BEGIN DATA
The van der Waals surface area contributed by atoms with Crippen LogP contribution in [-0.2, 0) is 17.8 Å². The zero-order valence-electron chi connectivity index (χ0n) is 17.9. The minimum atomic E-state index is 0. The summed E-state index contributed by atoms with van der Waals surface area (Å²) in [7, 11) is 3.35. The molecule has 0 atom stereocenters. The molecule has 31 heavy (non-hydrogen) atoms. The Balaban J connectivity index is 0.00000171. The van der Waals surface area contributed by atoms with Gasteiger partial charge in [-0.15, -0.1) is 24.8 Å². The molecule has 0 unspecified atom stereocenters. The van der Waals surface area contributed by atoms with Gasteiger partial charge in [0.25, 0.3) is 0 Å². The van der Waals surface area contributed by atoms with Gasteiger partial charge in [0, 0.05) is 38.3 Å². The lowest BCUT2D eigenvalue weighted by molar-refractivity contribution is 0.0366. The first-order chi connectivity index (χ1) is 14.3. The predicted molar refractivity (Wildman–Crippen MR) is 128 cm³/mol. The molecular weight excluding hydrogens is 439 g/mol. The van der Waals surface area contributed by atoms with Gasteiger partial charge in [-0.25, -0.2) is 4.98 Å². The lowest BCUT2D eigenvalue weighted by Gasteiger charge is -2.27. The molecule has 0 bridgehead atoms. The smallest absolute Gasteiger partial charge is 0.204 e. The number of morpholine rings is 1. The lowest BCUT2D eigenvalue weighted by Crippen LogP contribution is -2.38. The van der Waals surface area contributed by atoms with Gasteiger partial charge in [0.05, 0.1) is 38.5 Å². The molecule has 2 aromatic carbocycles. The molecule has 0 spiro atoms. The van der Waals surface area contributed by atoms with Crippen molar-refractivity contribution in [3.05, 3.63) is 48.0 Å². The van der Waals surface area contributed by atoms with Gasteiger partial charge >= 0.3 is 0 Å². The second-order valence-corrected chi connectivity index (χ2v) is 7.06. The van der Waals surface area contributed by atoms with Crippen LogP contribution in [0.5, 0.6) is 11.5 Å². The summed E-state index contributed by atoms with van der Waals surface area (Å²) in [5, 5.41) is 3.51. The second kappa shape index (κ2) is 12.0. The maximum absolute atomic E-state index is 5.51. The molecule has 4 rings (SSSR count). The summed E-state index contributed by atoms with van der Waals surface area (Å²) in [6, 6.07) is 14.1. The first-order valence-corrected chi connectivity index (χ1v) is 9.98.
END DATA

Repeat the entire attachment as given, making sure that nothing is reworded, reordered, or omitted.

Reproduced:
The van der Waals surface area contributed by atoms with Crippen LogP contribution in [-0.2, 0) is 17.8 Å². The zero-order valence-electron chi connectivity index (χ0n) is 17.9. The minimum atomic E-state index is 0. The summed E-state index contributed by atoms with van der Waals surface area (Å²) in [7, 11) is 3.35. The molecule has 0 atom stereocenters. The molecule has 31 heavy (non-hydrogen) atoms. The Balaban J connectivity index is 0.00000171. The van der Waals surface area contributed by atoms with Gasteiger partial charge in [-0.15, -0.1) is 24.8 Å². The molecule has 0 unspecified atom stereocenters. The van der Waals surface area contributed by atoms with Gasteiger partial charge in [0.25, 0.3) is 0 Å². The van der Waals surface area contributed by atoms with Gasteiger partial charge in [0, 0.05) is 38.3 Å². The lowest BCUT2D eigenvalue weighted by molar-refractivity contribution is 0.0366. The first-order chi connectivity index (χ1) is 14.3. The predicted molar refractivity (Wildman–Crippen MR) is 128 cm³/mol. The molecular weight excluding hydrogens is 439 g/mol. The van der Waals surface area contributed by atoms with Gasteiger partial charge in [-0.25, -0.2) is 4.98 Å². The lowest BCUT2D eigenvalue weighted by Gasteiger charge is -2.27. The molecule has 0 bridgehead atoms. The smallest absolute Gasteiger partial charge is 0.204 e. The number of morpholine rings is 1. The lowest BCUT2D eigenvalue weighted by Crippen LogP contribution is -2.38. The van der Waals surface area contributed by atoms with Gasteiger partial charge in [0.05, 0.1) is 38.5 Å². The molecule has 2 aromatic carbocycles. The molecule has 0 spiro atoms. The van der Waals surface area contributed by atoms with Crippen molar-refractivity contribution in [3.05, 3.63) is 48.0 Å². The van der Waals surface area contributed by atoms with Gasteiger partial charge >= 0.3 is 0 Å². The second-order valence-corrected chi connectivity index (χ2v) is 7.06. The van der Waals surface area contributed by atoms with Crippen LogP contribution in [0.5, 0.6) is 11.5 Å². The summed E-state index contributed by atoms with van der Waals surface area (Å²) in [5, 5.41) is 3.51. The second kappa shape index (κ2) is 12.0. The maximum absolute atomic E-state index is 5.51. The molecule has 4 rings (SSSR count). The summed E-state index contributed by atoms with van der Waals surface area (Å²) in [6, 6.07) is 14.1. The first-order valence-corrected chi connectivity index (χ1v) is 9.98.